More than 2,000 Intel employees are exclusively testing the company’s upcoming set top box and streaming service as part of what’s being called the “Black Box Project.”
The trial started in March with employees based in California, Arizona and Oregon, and the current 2,000-strong testing contingent may grow further to include more of the company’s employees who reside in different parts of the U.S. Those who are using it now are doing so under veritable lockdown, having signed non-disclosure agreements mandating that they only use the box and service in their own homes with their families. If there is a mobile app component to the product or service, there has been no indication suggesting that so far.
The mystery black box being tested has been confirmed as not being the final design of the hardware, while the software and user interface are largely based on what will ultimately be in the final product. The content being used for the trial has also been kept secret, and will not reflect what will be available when the product and service eventually launch.
Intel has hinted in the past that it was looking to change the way consumers access and navigate the content they’re looking for, but has been vague on what that entails or how it differs from what is available in the market now.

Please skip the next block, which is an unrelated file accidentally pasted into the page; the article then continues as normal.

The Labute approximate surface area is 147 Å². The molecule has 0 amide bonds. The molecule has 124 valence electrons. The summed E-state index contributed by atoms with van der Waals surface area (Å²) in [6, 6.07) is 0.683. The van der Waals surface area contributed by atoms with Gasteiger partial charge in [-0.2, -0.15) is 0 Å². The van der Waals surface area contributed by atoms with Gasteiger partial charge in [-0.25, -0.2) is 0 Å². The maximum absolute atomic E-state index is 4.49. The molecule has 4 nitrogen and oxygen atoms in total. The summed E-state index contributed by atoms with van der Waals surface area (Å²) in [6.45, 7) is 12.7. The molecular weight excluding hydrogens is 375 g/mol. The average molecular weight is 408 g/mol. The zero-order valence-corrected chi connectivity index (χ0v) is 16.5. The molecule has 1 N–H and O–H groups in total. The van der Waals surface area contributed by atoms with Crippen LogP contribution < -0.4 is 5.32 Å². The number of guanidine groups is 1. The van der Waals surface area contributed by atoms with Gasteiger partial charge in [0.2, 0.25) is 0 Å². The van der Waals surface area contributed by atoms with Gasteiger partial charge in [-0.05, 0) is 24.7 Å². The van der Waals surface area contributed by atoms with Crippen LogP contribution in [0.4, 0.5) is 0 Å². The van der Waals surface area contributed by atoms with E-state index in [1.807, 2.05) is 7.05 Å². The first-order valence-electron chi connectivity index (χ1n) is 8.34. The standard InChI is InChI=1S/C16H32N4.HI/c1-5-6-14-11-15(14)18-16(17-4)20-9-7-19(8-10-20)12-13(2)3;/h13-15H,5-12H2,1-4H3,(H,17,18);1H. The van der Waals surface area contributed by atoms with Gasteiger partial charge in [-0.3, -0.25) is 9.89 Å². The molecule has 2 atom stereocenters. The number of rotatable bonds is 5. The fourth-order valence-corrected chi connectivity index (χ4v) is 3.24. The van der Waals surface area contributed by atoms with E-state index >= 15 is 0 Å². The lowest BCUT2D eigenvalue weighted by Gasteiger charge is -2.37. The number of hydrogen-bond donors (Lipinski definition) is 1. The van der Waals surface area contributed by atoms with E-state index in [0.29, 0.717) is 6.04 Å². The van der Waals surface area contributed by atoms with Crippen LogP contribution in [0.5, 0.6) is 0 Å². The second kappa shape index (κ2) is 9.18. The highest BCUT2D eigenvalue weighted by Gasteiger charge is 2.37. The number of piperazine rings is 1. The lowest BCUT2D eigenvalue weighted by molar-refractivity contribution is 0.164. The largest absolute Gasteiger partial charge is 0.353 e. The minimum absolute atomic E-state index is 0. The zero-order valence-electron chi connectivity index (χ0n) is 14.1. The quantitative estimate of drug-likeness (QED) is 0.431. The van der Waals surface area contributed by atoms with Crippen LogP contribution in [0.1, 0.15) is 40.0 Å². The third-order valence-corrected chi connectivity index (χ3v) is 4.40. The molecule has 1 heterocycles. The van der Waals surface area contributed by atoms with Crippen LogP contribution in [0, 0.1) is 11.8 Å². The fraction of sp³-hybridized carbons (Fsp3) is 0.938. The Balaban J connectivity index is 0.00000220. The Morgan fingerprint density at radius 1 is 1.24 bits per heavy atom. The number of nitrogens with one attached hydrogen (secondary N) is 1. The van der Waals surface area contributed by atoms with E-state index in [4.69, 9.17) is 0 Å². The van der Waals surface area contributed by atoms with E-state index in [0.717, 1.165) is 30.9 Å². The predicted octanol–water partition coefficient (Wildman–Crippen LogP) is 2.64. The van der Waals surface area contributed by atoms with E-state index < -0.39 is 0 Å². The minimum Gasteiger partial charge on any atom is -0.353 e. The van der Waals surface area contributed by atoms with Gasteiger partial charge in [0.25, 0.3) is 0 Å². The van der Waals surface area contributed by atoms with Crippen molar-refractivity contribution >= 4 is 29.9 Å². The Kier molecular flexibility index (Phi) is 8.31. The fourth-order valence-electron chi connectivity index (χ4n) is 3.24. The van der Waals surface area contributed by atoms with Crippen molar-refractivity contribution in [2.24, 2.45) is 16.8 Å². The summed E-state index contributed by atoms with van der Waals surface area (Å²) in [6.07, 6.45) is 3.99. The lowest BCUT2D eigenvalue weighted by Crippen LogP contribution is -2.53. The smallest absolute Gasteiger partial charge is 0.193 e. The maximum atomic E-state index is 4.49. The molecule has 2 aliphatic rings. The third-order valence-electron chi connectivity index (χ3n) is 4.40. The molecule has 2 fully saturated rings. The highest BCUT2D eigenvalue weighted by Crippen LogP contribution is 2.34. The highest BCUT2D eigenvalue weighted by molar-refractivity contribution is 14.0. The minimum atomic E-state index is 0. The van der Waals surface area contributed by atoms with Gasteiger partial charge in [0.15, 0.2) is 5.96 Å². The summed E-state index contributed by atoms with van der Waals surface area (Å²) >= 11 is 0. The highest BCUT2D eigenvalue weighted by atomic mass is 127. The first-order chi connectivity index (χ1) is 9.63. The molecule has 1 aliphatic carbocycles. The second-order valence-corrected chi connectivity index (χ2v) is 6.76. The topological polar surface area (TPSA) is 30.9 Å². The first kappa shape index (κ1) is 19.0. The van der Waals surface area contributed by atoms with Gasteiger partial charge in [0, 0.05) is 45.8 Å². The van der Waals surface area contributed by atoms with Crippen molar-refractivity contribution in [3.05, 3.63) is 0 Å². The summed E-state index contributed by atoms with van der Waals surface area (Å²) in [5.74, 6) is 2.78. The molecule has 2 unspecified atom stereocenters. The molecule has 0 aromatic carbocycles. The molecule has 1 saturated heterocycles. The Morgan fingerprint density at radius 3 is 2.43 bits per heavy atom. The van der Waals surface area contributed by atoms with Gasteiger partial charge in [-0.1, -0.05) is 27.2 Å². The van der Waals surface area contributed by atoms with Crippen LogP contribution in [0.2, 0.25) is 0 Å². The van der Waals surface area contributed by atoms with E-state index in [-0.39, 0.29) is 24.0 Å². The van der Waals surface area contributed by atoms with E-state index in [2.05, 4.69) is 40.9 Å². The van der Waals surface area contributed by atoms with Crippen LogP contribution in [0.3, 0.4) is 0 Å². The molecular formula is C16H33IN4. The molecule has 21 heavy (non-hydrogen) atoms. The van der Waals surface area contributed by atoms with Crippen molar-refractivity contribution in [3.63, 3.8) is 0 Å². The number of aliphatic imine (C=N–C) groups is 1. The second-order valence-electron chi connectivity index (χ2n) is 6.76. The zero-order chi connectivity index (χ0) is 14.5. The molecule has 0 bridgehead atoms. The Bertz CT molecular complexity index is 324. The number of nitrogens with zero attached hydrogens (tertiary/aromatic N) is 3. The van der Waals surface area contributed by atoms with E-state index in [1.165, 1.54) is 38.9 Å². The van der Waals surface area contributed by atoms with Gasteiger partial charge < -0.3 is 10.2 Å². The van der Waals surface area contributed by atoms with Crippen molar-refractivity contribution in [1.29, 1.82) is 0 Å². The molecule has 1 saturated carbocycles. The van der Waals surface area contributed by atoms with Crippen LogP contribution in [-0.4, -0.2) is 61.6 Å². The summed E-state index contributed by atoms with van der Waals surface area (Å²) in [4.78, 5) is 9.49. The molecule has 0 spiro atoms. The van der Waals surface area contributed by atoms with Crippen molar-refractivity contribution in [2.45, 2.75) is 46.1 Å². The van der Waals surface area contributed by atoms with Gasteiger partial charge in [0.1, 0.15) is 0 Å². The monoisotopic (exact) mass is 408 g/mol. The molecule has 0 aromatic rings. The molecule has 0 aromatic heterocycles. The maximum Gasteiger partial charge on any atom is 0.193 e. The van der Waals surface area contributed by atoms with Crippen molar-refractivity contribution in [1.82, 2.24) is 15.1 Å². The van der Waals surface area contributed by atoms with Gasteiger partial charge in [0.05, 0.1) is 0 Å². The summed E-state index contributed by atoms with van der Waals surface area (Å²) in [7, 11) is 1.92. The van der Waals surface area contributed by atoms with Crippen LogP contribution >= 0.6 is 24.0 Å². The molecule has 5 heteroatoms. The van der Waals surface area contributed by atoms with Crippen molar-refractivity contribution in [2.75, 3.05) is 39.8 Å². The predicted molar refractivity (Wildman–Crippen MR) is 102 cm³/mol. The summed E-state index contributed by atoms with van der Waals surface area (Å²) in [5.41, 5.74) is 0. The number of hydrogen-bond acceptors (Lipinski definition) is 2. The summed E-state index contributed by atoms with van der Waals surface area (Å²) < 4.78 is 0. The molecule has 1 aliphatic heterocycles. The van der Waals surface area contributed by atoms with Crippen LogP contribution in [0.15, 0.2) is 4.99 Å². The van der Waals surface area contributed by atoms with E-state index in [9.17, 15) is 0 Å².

What is known is that the company wants to combine live TV, on-demand streaming and other content into one platform. The trial is likely working out the performance and how the general interface works, from navigation, selection, payment, processing and other features. Using crowdsourcing techniques, the feedback is collected and changes are made to reflect what testers have reported.
There will be a customer care element called “Audience Care,” ostensibly to aid consumers with any issues or questions they might have, though it’s not entirely clear what further role this part of the product’s support might have otherwise.
What’s also foggy is the level of participation from content providers. Intel is prepping for a launch this year, but there has been little in the way of content agreements with studios or distributors. Cable TV operators have been quietly hostile to Intel’s plans (as well as other over-the-top entities), so it will be interesting to see how the live TV part of this new mystery box and service will play out when the time comes.